The Great Art

“Silence is one of the great arts of conversation.”

-Hanna More, 19th Century British Philanthropist

Image from Flickr by Shawn Harquail

Image from Flickr by Shawn Harquail

Many people think of silence as simply the lack of saying something. It is a void, an empty space where nothing is happening.

Today’s quote asks us to instead consider silence as a seed, invisibly planted in the ground. Active listening and sincere interest are resources that help conversation and ideas grow and eventually blossom.


How can you use the art of silence to enhance and grow your most important personal and professional relationships?

“Speak in such a way that others…”

“Speak in such a way that others love to listen to you. Listen in such a way that others love to speak to you.”

—Author Unknown

Image from

Image from

One thing I know for sure is that quality relationships result when our focus is on others rather than ourselves.

Being interested rather than interesting will channel your listening and speaking skills, to help you successfully navigate your professional and personal worlds.


Choose your words today, so that they resonate at the frequency others hear and appreciate.  How can you tune into the messages and signals of those around you, so that you fully honor and show how important they are to you?

“I remind myself every morning…”

“I remind myself every morning: Nothing I say this day will teach me anything. So if I’m going to learn, I must do it by listening.”

—Larry King, American television and radio host

Image from Flickr by Ky Olsen

Image from Flickr by Ky Olsen

Have you ever considered why we have two ears and only one mouth? Why not one of each? Perhaps some higher power—not just Larry King—knew that listening is twice as valuable as speaking.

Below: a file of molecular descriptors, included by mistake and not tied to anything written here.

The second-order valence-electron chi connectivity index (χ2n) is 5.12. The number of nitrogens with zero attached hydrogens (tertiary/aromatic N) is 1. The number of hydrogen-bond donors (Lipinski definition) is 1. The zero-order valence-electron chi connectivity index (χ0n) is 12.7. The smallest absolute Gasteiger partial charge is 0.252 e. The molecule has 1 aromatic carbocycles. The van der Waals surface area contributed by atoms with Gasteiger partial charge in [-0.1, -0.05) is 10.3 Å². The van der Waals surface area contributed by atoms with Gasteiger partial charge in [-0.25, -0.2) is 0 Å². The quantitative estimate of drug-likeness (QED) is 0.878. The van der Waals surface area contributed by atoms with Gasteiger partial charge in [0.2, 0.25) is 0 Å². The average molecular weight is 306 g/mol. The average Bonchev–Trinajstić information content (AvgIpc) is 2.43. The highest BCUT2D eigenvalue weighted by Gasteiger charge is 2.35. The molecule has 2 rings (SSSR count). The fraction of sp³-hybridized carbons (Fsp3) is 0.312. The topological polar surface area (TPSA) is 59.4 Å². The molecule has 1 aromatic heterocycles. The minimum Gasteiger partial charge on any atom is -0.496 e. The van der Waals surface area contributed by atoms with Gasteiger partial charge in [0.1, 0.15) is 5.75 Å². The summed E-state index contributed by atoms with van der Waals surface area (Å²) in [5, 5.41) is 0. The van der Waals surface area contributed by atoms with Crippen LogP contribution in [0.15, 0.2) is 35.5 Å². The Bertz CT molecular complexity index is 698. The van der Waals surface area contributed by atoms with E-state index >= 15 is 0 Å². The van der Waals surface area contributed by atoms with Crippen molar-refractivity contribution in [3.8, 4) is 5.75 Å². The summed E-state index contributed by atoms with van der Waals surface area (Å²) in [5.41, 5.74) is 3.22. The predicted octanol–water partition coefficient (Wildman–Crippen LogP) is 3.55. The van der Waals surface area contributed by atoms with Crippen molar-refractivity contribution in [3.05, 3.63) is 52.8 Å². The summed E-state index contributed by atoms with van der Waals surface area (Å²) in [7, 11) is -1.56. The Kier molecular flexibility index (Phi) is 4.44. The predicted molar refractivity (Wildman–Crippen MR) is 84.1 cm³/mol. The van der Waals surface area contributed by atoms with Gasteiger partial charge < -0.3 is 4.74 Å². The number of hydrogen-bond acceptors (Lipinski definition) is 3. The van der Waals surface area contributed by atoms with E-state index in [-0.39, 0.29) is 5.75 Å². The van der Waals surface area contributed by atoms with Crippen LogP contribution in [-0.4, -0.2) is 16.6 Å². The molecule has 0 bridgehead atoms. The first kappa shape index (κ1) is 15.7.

Practice using open-ended questions, including the all-powerful “What Else?” This follow-up & layering technique will help you speak less and learn more, at home and in your workplace.


“You can’t judge my choices…”

“You can’t judge my choices without understanding my reasons.”

—Author Unknown


Without question, judging others and being critical is one of the most common reasons people give when they talk about unsatisfying or destructive relationships.

Unfortunately, this happens daily to some degree, to most of us. A key reason for the universality of this behavior is our constant filtering. We look at the choices of others through our own perception of what is right or wrong, good or bad.

Being genuinely interested in another person’s points of view and seeking to fully understand their perspective lessens the level of judgement and creates greater relationship harmony.


Try this four-step exercise when interacting with others, to assist you in taking greater responsibility for making your relationships stronger.

  1. Be aware of your internal voice when listening to others, and notice if this voice is supportive or critical.